We like the book to look and feel good in our hands or on our screens. I talked about covers last time, and I want to add that I often look again at the cover while I’m reading. Does the cover represent a specific scene? Perhaps it shows me what a character looks like. Maybe it simply sets the mood.

If you don’t refer often to the cover, or you’re not really into visual mood-setting, this may not bother you. But…

When a cover doesn’t match what’s inside in any of those ways, I feel let down.

Writing values

What is it about good writing? To me, it’s a bit like listening to speech. When I was a speech pathologist, I used all sorts of cues and markers to diagnose speech problems. However, most listeners wouldn’t even hear what I was hearing. For example, it’s not until a speaker is less than 96% fluent that ordinary listeners might think they are stuttering.

The same with writing. I have studied the craft, and although there are much better editors than I am, I can spot writing problems – especially in other people’s writing! Not so much in my own… Many readers will be made uncomfortable by ungrammatical writing or too many swear words. They may not be able to pinpoint the problem, but they will say that the book is not well-written, and they will ditch it.

For us writers, getting it right means endless rounds of editing and polishing.

open book

Reading is one of life’s joys

Editing values

Poor layout and frequent typos present another barrier to the enjoyment of a story.

To some extent this is due to the disruption of the publishing industry and the rise of self-publishing. But that’s a long discussion for another day.

If typos and shoddy layout don’t bother you, you’ll be fine with anything. That’s not what I hear or see in the world of books, though.

Let’s just say that too many typos are a big turn off for dedicated readers. Look at the review websites to see the loathing. Hmm.

Genre matching

Sometimes it’s wonderful to be surprised, sometimes not. The example I often use is the Game of Thrones (GOT) fantasy series.

On first reading, you might expect that the story will follow the traditional hero journey of mainstream fantasy. There, good triumphs over evil, after a series of horrendous trials, strange meetings and sad events. Well, the death of Ned Stark at the end of the first GOT book put paid to that expectation. Not to mention the random slaying of baby dire wolves early on. Eek!

Millions of readers were enthralled about the reversal of the typical storyline of the genre, thrilled by the way the story played with fantasy conventions, and excited by loads of extraneous sex and violence that raised the stakes higher and higher. Other readers not so much, because they invested heavily in Ned Stark and felt short-changed.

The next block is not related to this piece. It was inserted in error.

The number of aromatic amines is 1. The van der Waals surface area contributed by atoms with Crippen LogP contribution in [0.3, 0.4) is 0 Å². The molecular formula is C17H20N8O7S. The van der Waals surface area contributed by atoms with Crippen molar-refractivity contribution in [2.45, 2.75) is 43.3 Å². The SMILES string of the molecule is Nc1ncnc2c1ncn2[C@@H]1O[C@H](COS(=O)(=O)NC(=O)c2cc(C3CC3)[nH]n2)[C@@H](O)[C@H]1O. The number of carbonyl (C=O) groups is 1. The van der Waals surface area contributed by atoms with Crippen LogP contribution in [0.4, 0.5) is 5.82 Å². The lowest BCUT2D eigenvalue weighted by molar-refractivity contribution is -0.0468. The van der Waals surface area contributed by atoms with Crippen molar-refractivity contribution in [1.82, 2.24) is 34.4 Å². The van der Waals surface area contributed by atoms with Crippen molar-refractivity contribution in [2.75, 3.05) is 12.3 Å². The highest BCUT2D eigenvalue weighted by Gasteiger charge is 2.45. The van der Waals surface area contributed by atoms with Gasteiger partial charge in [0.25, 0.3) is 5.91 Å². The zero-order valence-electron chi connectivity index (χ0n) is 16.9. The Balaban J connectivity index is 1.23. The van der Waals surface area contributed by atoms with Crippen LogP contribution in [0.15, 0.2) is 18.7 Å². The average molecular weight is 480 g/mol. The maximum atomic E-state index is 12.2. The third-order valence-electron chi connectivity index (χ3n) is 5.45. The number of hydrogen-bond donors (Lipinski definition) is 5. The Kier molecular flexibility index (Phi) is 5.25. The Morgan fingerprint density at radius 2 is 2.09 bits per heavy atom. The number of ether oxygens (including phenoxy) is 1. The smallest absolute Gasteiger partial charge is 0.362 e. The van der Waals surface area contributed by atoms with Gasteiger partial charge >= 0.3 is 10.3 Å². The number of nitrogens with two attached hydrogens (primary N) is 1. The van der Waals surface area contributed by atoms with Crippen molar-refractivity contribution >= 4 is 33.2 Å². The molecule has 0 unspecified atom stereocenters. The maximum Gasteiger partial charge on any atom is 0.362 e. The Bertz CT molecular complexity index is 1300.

I’m not going to decree whether meeting or flouting expectations is good or bad. However, if you particularly want a certain type of reading (such as a happily-ending Regency romance), you probably shouldn’t choose one with zombies included.

Levitation in historical fiction?

When to DNF

I try my very best not to choose books that I can’t finish. As I said previously, a DNF is a disappointment for both the reader and the author. I can generally judge whether I’m going to enjoy the book by using all the cues I mentioned in the first post about How to be Happy With a Book, and reading the first page/few pages/chapter.

I am so excited when I realise that YES, this book is going to be fabulous!

I hope you get that feeling often too.

Next time, let’s talk about how to reflect on the book … and a little bit about reviewing.

 

 

Daughter of the Times: Louise Fein

Real people living though unprecedented times – sound familiar? This is what author Louise Fein brings to life in her novel People Like Us  (see my review of this wonderful book here). Inspired by her family’s real life travels and tribulations, Louise looked at the historic events of Nazi Germany from both sides, creating wonderful characters who will resonate with readers. How can such things happen to ‘people like us’?

Welcome, Louise, lovely to speak with again. I see mention of your novel everywhere  such as in the latest issue of the Historical Novel Society journal. I’m so glad to see it getting the attention it richly deserves. You came to writing later, after studying your masters – what advice would you give an aspiring writer?

Author Louise Fein

Author Louise Fein

LOUISE: My advice is: persist, persist, persist. Writing is a long game, so don’t be in too much of a hurry. Read as widely as possible, it’s the best and most vital way to becoming a writer. Set yourself easily achievable targets. Ones which don’t seem too daunting. You most likely have a job or busy life around which you must write, so at the end of a long day, you probably won’t want the prospect of writing 2,000 words. But, if you set a target of just 500 words a day, four days a week, you will easily have a first draft within a year. A comfortable target means you are less likely to bail or procrastinate. Then, once you have a first draft, even if it’s terrible (and most, certainly mine, are) you will have something to rewrite, edit and polish. Only when it is as good as you can get it, should you consider sending it out.

Yes, I agree, and I’d probably add that you need to put it aside for a little before sending. How much research is involved in your writing?

A lot! I am currently writing historical fiction, so it’s a huge part of the process. For People Like Us, I travelled to Leipzig twice to conduct in depth research there; I read everything I could get my hands on about Leipzig in the 1930s, as well as fiction and non-fiction set in that time period. I listened to people’s recollections, read contemporaneous diaries, letters, official documents and even Mein Kampf, to really understand the mindset of the Nazis. My current novel is set in 1920s England and I’m having to do just as much research for that, although a totally different subject matter. Luckily I love the research part of the job.